Memorandum from Thomas Jefferson
Memoranda for the President
Information having been recieved in October last that many intruders had settled on the lands of the Cherokees & Chickasaws; the letter from Genl. Dearborn to Colo. Meigs was written to have them ordered off, & to inform them they would be removed by military force in the spring if still on the lands. These orders remain still to be given, & they should go to the officer commanding at Highwassee. A very discreet officer should be selected. On the Cherokee lands, Wafford’s settlement should not be disturbed as the Indians themselves expect to arrange that with us, & the exchange for lands beyond the Misipi will furnish a good opportunity.1 From the lands of the Chickasaws all should be removed except those who settled on Doublehead’s reserve2 under titles from him; & they should be notified that those lands having been claimed by the Chickasaws as well as the Cherokees, we purchased the Cherokee right with an exception of Doublehead’s reserve, which we did not guarantee to him, but left it as it stood under the claims of both nations; that consequently they are not under our protection. That whenever we purchase the Chickasaw right, all their titles under Doublehead will become void; as our laws do not permit individuals to purchase lands from the Indians: that they should therefore look out for themselves in time.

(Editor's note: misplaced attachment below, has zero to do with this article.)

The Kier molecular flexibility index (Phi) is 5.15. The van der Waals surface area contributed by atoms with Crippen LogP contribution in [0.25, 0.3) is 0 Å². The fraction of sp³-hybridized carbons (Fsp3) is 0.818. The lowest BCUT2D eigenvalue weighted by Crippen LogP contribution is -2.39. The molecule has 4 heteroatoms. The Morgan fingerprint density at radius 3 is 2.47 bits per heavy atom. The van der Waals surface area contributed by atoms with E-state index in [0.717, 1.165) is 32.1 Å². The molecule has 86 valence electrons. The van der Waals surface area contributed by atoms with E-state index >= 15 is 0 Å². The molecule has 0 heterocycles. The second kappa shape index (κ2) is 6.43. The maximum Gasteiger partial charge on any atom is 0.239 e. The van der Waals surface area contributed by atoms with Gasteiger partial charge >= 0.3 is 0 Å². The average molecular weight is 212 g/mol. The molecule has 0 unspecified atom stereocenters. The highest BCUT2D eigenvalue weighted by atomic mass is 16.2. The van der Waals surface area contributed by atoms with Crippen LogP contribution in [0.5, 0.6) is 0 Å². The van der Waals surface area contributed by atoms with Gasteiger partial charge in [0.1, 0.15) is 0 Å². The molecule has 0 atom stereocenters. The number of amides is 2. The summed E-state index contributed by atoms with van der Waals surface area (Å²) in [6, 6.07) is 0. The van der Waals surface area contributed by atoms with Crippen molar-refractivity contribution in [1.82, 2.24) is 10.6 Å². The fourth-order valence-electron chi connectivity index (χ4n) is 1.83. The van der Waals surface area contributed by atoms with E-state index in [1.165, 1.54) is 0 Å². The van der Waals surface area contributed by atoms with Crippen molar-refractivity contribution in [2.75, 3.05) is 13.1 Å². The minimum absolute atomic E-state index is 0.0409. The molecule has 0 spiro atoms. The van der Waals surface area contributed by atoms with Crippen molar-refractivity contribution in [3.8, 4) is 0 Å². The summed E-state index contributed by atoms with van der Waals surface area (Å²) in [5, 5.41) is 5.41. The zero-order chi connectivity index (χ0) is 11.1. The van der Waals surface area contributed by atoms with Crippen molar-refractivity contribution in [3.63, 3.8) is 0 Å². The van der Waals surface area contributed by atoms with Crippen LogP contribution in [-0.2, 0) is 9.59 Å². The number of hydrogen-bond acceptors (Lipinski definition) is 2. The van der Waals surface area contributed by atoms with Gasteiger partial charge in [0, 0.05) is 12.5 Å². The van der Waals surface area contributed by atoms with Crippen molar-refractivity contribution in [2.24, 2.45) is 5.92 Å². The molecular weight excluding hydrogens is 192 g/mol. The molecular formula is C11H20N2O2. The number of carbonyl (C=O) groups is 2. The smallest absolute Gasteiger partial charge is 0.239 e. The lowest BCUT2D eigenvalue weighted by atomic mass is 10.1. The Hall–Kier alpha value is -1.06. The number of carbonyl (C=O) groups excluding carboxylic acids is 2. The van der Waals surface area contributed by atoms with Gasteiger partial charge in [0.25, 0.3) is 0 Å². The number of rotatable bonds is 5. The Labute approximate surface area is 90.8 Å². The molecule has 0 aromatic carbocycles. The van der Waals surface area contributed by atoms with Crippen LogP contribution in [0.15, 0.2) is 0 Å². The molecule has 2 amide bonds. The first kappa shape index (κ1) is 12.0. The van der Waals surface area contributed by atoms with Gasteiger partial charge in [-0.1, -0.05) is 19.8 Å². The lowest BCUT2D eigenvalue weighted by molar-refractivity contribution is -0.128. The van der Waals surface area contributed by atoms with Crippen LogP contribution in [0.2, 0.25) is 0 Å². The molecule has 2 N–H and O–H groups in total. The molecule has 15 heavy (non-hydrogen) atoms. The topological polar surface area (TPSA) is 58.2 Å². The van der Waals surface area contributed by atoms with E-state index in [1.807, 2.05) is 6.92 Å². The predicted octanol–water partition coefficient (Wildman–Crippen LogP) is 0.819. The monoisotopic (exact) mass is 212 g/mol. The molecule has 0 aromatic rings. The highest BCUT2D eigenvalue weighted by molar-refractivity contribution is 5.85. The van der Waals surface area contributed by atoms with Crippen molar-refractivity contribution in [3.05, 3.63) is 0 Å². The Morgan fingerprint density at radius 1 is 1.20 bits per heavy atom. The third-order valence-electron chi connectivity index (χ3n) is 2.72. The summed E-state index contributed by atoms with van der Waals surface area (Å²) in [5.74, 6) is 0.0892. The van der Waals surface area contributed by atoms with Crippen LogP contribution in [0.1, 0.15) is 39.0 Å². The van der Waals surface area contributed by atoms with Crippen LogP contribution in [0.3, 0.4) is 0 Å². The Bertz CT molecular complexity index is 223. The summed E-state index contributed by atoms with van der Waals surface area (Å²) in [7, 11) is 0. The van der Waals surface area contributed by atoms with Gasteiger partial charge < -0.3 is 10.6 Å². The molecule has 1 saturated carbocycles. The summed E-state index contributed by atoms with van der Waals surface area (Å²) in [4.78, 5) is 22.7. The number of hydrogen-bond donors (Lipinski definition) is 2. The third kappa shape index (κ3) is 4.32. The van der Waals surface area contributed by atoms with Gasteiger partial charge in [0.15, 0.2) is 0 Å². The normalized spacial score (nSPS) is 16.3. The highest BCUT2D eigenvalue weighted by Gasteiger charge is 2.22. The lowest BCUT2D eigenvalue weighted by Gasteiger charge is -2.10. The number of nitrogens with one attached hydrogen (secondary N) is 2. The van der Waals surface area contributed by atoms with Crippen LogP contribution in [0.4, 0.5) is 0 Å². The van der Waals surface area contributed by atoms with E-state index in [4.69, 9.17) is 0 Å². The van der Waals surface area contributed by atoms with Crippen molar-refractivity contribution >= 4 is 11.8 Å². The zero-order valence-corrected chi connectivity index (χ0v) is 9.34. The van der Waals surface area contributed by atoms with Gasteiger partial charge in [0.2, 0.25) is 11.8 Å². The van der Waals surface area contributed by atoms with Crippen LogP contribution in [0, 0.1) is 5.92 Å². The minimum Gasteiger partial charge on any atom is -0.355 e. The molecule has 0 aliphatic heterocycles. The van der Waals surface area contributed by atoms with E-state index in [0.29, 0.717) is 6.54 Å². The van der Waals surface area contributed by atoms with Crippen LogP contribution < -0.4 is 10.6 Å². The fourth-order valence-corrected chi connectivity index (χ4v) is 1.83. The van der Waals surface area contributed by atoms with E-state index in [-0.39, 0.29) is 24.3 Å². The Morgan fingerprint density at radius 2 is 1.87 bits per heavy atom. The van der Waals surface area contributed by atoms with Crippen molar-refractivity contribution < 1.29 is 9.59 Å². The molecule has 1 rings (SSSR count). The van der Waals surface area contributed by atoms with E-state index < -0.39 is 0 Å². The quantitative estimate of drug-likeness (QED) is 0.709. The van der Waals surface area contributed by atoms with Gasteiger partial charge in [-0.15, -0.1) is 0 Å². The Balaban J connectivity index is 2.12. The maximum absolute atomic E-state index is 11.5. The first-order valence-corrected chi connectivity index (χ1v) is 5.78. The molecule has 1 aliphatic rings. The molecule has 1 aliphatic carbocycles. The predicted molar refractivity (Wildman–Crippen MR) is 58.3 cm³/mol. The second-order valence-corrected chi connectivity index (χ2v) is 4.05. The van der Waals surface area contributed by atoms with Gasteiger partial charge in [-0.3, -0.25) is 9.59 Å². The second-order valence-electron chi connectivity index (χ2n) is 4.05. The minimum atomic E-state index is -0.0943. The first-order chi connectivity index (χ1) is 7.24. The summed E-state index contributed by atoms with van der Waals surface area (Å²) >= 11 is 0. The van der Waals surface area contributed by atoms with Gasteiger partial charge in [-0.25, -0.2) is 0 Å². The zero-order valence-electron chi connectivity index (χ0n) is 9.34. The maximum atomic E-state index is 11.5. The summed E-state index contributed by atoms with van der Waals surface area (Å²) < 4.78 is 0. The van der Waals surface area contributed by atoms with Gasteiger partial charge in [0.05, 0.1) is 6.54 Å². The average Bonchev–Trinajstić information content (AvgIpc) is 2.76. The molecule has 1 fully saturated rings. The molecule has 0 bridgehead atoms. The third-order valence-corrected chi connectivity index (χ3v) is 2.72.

At Detroit. Genl. Dearborne & myself had concluded to purchase for the War-departmt 3 farm, near Detroit, now held by the Treasury office in satisfaction of a delinquency, provided it could be bought at it’s real value supposed about 1000. or 1200. D. to employ the dwelling house and appurtenances for a school for the instruction of the Indian boys & girls in reading Etc learning English & houshold & mechanical arts under the care of Pere Richard,4 to place in the farm house a farmer (a labourer) of proper character to cultivate the farm with the aid of the Indian lads for the support of the institution, and to place on the same land the blacksmith & carpenter, who would have Indian apprentices under them. The advantages of assembling the whole at one place are obvious. Father Richard goes to France in the Mentor to procure an aid. If, when he brings him, he could exchange him with Bishop Carroll for an American, it would be infinitely more desirable.
Ms (DLC: Jefferson Papers). In Jefferson’s hand but not signed. Addressed: “Presidt U.S.” Docketed in an unknown hand: “March 1809.”
1. For a highly critical view of Jefferson’s role in the treaties with the Cherokee tribe, signed by Return J. Meigs and Daniel Smith, see Grace S. Woodward, The Cherokees (Norman, Okla., 1963), pp. 127–31. For a more charitable treatment of Jefferson’s policy of Indian removal, see Dumas Malone, Jefferson and His Time (6 vols.; Boston, 1948–81), 4:273–76. The treaty ceding Wafford’s Settlement was signed 24 Oct. 1804 (Charles J. Kappler, Indian Affairs: Laws and Treaties [5 vols.; Washington, 1904], 2:73–74).
2. Meigs “secretly promised” two tracts of land on the Clinch and Hiwassee rivers to Doublehead in return for the chief’s aid in negotiating treaties with reluctant tribesmen (Woodward, The Cherokees, p. 129).
3. Left blank by Jefferson.
4. Gabriel Richard, a French-born member of the Sulpician order, arrived in America in 1792, settled in Baltimore, and later served as an Indian missionary in Illinois and at Detroit. Bishop John Carroll introduced him to JM (Carroll to JM, 6 Jan. 1809 [DLC]). The first priest elected to Congress, Richard served one term as the Michigan Territory delegate, 1823–25.